Slavery And Racism In Mark Twain's Huckleberry Finn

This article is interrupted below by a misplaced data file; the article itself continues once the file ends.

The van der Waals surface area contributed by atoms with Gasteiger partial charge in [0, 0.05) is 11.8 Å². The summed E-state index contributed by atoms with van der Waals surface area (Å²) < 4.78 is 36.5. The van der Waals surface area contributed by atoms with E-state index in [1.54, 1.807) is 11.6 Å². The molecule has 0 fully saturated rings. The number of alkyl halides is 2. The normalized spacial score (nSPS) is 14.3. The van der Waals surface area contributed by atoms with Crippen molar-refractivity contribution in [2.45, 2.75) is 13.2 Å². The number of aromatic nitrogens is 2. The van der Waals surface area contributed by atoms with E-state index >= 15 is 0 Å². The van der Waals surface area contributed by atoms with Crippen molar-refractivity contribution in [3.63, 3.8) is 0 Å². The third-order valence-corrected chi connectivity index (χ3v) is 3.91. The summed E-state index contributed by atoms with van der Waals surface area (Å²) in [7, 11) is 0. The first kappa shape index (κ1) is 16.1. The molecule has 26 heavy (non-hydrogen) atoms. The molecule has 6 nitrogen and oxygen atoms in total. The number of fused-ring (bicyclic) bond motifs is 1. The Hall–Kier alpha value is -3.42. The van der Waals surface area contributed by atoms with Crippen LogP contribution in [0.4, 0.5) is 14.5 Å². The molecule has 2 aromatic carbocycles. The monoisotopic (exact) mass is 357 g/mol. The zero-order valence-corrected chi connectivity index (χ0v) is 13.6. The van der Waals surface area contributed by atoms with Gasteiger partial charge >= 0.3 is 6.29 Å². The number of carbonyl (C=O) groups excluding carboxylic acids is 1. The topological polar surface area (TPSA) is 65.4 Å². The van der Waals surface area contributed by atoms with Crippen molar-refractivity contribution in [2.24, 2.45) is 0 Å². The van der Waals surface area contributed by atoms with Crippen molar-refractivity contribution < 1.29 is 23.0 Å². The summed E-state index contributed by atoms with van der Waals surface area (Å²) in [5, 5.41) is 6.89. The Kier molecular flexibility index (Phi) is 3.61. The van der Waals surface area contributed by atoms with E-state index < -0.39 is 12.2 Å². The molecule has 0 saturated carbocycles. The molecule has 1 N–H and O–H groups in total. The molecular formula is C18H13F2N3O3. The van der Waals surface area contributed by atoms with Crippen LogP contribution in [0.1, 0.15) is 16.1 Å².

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In The Adventures of Huckleberry Finn, by Mark Twain, the idea of slavery and racism is integrated throughout the novel. The novel was written in 1884 after slavery was abolished but takes place before the Civil War when slavery was still legal. Even during Twain’s time, slavery and racism was still a big issue and not completely abolished. Around the early 1880s, the United States was in the process of trying to help the freed slaves live like normal people, but this plan, which was thought to be going on a positive path, is not doing so well. Many characters in the novel, like the Phelps family, Miss Watson, and the Grangerford family, were white slaveholders, and owning these slaves greatly benefitted their lives since they had less chores

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